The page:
Ubisoft Annecy delivered the ultimate winter sports game with 2016’s Steep, a sublime simulation that recreated the wide-open slopes of the Alps that players could explore on skis or snowboards, or even by paragliding or soaring with a wingsuit. Whether you wanted a quiet solo jaunt down the side of a mountain or a raucous race against online rivals, it was all there.
It was the first wholly original project from Ubisoft Annecy, the global publisher’s French studio, and after shipping extensive add-on content, including collaborations with the 2018 Winter Olympics and ESPN’s X Games, the team turned its attention towards the next big thing.
This next big thing is Riders Republic, a multi-disciplinary sports sandbox game that features skis, snowboards, snowmobiles alongside wingsuit, and mountain biking in a vast world that mashes up various American landmarks, including Yosemite Valley and Grand Teton. It’s also punched up with a lot more personality and flair and takes a massively multiplayer approach with dozens of players competing together at once.
For the Riders Republic, Ubisoft Annecy wanted to tap into the latest technology to deliver precise and realistic-looking tricks and animations. That’s why the studio turned to the Xsens MVN inertial motion capture system, with robust suits that could be easily transported to the slopes to capture professional athletes and translate that action into the game.
Capturing the pros
Ubisoft Annecy had previously worked with optical motion capture for indoor shoots, but camera-based systems aren’t ideal when it comes to real-world and large-volume capture demands. When it was time to work with professional skiers and snowboarders on-location to capture tricks and actions for the Riders Republic, the studio turned to Xsens. The suit’s durable sensors can work anywhere.
"We started using Xsens in 2018 because we wanted another option. It's easier to use in specific conditions, like the sports we have in Riders Republic," explains Julien Beilles, Lead Animator at Ubisoft Annecy. "The biggest point for us in using Xsens was being able to use it on the snow. That was the first time we used it for that. It's really hard to do optical motion capture on the snow, so we chose Xsens for that."
Another reason Julien selected the Xsens suit for the job was the ability to set up and get ready to capture without needing to bring an additional team to manage technical support. There’s significantly less fuss and setup with the Xsens MVN inertial motion capture suits, which the skiers and snowboarders could wear beneath their usual gear and perform unabated. Clean data can be captured anywhere, even using a laptop.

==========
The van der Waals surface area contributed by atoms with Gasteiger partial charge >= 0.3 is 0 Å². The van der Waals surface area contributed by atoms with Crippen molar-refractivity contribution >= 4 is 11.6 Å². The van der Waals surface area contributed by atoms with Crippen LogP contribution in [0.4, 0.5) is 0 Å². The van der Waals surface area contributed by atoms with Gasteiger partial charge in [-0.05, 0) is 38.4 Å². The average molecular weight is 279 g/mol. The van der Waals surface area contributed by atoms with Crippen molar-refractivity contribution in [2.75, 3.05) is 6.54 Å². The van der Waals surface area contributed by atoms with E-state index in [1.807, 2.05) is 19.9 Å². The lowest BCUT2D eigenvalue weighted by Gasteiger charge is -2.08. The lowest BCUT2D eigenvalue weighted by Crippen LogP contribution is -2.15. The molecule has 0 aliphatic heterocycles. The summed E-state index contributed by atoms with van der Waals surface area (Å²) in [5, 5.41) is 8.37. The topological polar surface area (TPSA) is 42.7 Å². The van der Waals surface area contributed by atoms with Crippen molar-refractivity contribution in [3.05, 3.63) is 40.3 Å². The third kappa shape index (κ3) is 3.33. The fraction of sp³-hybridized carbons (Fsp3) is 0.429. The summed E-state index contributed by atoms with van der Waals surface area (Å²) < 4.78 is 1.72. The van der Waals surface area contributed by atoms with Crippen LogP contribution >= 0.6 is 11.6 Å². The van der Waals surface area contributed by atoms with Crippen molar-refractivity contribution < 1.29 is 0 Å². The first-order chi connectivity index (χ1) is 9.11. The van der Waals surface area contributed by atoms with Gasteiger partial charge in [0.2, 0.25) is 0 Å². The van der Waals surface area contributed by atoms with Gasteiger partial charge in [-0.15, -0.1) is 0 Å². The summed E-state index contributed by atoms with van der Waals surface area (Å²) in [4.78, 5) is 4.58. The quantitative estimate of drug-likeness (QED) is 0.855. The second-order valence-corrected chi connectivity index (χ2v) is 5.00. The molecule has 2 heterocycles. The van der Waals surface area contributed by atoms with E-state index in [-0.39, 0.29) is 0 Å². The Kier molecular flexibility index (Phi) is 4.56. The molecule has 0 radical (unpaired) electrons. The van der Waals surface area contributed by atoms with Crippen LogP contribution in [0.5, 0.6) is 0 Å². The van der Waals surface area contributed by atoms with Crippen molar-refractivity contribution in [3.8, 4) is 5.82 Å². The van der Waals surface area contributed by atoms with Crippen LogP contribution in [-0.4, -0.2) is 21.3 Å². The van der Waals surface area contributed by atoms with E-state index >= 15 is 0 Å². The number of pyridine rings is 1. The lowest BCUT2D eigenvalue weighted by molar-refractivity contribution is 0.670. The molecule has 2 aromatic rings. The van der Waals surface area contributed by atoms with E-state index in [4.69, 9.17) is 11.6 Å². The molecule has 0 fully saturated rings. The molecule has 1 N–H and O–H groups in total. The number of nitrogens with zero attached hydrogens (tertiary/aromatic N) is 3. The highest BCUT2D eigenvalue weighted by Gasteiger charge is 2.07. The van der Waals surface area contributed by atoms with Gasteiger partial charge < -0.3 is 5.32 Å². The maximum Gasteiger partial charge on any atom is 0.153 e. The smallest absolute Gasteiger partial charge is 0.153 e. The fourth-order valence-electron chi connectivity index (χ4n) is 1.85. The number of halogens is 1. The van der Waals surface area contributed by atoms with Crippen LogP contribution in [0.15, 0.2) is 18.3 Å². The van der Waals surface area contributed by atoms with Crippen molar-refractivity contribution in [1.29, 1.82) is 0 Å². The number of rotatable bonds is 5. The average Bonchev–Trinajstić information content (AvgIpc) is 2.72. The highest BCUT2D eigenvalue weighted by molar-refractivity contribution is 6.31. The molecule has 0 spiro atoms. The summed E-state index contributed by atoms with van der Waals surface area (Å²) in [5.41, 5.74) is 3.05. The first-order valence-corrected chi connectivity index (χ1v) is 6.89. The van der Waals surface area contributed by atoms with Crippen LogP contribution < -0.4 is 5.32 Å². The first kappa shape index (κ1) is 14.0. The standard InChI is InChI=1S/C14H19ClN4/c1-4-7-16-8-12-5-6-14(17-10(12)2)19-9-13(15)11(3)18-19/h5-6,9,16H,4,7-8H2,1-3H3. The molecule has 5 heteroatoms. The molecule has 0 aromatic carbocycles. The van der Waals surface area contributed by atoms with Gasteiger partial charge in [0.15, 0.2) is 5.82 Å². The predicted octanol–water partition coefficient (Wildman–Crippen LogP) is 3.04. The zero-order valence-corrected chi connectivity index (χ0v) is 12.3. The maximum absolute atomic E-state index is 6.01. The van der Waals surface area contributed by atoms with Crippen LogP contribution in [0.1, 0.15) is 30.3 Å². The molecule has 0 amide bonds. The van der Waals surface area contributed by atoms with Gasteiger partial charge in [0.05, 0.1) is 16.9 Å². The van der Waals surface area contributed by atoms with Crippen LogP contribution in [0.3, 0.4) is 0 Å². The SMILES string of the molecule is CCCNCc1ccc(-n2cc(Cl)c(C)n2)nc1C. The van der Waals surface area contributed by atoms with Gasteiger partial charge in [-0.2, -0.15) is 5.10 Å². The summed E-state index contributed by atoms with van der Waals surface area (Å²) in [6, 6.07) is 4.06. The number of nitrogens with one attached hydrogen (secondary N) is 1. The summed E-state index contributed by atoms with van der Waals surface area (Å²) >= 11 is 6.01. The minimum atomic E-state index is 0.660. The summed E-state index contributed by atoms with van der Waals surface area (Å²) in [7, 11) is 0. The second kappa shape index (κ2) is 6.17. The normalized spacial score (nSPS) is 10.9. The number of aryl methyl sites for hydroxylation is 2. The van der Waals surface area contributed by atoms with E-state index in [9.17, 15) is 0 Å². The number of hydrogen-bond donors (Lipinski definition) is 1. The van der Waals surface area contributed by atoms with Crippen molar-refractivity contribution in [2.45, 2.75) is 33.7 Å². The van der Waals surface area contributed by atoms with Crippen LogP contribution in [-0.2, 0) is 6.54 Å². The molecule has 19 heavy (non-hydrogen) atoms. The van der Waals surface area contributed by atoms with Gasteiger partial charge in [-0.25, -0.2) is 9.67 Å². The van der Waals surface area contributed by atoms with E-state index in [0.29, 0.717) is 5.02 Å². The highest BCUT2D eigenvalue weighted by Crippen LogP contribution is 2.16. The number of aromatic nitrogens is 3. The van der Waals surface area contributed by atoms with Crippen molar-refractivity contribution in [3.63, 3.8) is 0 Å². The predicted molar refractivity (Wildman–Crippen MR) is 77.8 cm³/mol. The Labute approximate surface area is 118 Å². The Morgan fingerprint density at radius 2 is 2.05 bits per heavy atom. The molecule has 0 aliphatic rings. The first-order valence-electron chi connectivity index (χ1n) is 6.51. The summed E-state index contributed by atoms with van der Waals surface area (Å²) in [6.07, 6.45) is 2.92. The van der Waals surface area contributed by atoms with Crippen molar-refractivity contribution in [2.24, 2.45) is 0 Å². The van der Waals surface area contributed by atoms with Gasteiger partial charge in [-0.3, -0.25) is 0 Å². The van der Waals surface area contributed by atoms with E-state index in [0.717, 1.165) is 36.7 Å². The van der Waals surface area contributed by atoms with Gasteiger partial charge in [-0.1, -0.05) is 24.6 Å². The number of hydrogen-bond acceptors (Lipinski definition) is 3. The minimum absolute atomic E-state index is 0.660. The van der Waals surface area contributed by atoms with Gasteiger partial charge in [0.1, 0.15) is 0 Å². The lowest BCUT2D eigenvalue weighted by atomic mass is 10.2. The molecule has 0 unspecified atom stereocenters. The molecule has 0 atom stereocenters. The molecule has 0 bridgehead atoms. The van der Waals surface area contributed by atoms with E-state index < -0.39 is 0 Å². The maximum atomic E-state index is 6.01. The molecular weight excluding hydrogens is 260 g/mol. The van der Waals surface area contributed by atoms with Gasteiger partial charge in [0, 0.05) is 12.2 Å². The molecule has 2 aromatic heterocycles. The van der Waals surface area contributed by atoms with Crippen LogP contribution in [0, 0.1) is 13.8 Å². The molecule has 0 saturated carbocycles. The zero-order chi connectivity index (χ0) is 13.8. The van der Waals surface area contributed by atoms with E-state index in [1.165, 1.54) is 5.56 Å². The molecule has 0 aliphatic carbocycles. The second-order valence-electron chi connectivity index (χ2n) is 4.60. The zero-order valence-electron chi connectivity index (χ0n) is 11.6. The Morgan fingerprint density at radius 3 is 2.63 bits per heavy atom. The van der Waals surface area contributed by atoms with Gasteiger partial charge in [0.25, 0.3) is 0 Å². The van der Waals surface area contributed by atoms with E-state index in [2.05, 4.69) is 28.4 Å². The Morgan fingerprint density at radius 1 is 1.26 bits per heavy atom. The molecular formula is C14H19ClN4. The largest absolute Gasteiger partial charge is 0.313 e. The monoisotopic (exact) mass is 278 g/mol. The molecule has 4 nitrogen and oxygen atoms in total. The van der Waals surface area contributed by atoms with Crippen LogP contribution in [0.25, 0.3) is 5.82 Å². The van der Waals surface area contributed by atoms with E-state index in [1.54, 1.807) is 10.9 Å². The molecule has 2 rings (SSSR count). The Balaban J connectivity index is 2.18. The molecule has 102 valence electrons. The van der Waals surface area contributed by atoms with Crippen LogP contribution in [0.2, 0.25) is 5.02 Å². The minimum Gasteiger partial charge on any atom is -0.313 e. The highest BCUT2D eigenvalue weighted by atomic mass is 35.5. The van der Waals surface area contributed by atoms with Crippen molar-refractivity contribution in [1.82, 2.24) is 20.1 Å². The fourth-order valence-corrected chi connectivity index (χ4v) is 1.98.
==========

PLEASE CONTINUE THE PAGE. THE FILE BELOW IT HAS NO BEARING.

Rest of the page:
“It was quite easy, I would say,” he explains. “For optical capture, we used to have technical directors with us, and they are in charge of most of the technical stuff. With Xsens, we are able to go on a shoot without any TDs with us, and we ended up shooting by ourselves with a couple of animators. In the end, we managed to do what we wanted with a small team, so it went great.”
Although Annecy has ample slopes to choose from, the team opted to shoot at a covered, real-snow, ski facility in Landgraaf in the Netherlands to ensure consistent conditions and access to electricity. It was a five-day shoot that included pro athletes, and while their availability was limited, the rapid setup and recording with the Xsens suits meant that no time was wasted as they captured every takeoff, landing, and rail trick they could.
“We shot pro athletes that had very limited time to offer in their schedule, so Xsens sounded like a better solution for us to go with,” says Julien. “In the end, I think we made the right choice.”
Just like real life
Julien's team used the clean inertial motion capture data to translate the realistic dynamics of various tricks and movements and combine that with keyframing to input into the game’s animation system. The Xsens suits not only helped deliver on the impressive realism of the real-world actions but also significantly cut down the amount of work that would’ve been done if they had fully keyframed the animations.
“When capturing full rotations, Xsens was stellar,” Julien affirms. “It’s a strong point of the system. We captured a lot of different rotations in the air: spins, flips, and combined rotations.”
Ubisoft Annecy continued to use the Xsens suits for other purposes in the game following that initial shoot, including prototyping animations for other activities and developing the fun emotes that players can have their characters perform. The studio has two suits that it turns to regularly, as they don’t have to book a mocap session: the technology is always ready.
“One of the big advantages of Xsens for all of the shooting and prototyping we did is that you can hit record and let it roll, and you have all of the data,” says Julien. “For the shooting in Landgraaf, we were able to capture data across the whole snow park, and we were surprised because it was like 50 meters long or more. That was one of the big advantages. Xsens is also much faster to use for prototyping than some tools, and we use it a lot for that.”
Xsens is Ubisoft’s global partner for inertial motion capture technology, and the durable MVN suits have been used at other Ubisoft studios across an array of blockbuster video game projects. Ubisoft Annecy plans to support Riders Republic extensively after its release, as it did with Steep.
“It’s really useful to have Xsens in the studio when you don’t have your own mocap studio,” Julien concludes.
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